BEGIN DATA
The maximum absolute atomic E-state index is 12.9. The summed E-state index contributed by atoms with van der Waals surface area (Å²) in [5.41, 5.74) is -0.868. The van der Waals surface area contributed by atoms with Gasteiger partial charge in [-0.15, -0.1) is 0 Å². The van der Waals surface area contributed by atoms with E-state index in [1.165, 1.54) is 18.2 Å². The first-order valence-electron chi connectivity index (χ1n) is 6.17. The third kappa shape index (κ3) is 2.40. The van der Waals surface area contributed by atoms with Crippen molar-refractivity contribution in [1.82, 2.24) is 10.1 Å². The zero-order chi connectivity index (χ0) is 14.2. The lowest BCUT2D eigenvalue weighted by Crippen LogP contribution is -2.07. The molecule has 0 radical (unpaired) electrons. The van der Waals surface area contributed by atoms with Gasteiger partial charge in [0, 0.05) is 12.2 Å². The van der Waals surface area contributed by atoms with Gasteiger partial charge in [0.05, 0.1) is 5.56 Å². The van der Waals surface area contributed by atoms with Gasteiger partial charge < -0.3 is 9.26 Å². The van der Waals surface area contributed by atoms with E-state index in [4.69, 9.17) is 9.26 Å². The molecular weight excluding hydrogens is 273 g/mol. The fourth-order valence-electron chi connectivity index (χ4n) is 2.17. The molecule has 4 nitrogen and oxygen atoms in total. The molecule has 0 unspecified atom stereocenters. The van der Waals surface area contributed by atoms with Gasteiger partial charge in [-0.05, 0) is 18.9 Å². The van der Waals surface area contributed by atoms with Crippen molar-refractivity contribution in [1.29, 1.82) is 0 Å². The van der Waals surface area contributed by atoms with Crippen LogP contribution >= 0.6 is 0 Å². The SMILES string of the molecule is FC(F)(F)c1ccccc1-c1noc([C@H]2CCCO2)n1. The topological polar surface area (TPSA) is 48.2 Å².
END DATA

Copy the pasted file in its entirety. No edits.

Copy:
The maximum absolute atomic E-state index is 12.9. The summed E-state index contributed by atoms with van der Waals surface area (Å²) in [5.41, 5.74) is -0.868. The van der Waals surface area contributed by atoms with Gasteiger partial charge in [-0.15, -0.1) is 0 Å². The van der Waals surface area contributed by atoms with E-state index in [1.165, 1.54) is 18.2 Å². The first-order valence-electron chi connectivity index (χ1n) is 6.17. The third kappa shape index (κ3) is 2.40. The van der Waals surface area contributed by atoms with Crippen molar-refractivity contribution in [1.82, 2.24) is 10.1 Å². The zero-order chi connectivity index (χ0) is 14.2. The lowest BCUT2D eigenvalue weighted by Crippen LogP contribution is -2.07. The molecule has 0 radical (unpaired) electrons. The van der Waals surface area contributed by atoms with Gasteiger partial charge in [0, 0.05) is 12.2 Å². The van der Waals surface area contributed by atoms with Gasteiger partial charge in [0.05, 0.1) is 5.56 Å². The van der Waals surface area contributed by atoms with Gasteiger partial charge < -0.3 is 9.26 Å². The van der Waals surface area contributed by atoms with E-state index in [4.69, 9.17) is 9.26 Å². The molecular weight excluding hydrogens is 273 g/mol. The fourth-order valence-electron chi connectivity index (χ4n) is 2.17. The molecule has 4 nitrogen and oxygen atoms in total. The molecule has 0 unspecified atom stereocenters. The van der Waals surface area contributed by atoms with Gasteiger partial charge in [-0.05, 0) is 18.9 Å². The van der Waals surface area contributed by atoms with Crippen molar-refractivity contribution in [1.29, 1.82) is 0 Å². The van der Waals surface area contributed by atoms with Crippen LogP contribution >= 0.6 is 0 Å². The SMILES string of the molecule is FC(F)(F)c1ccccc1-c1noc([C@H]2CCCO2)n1. The topological polar surface area (TPSA) is 48.2 Å².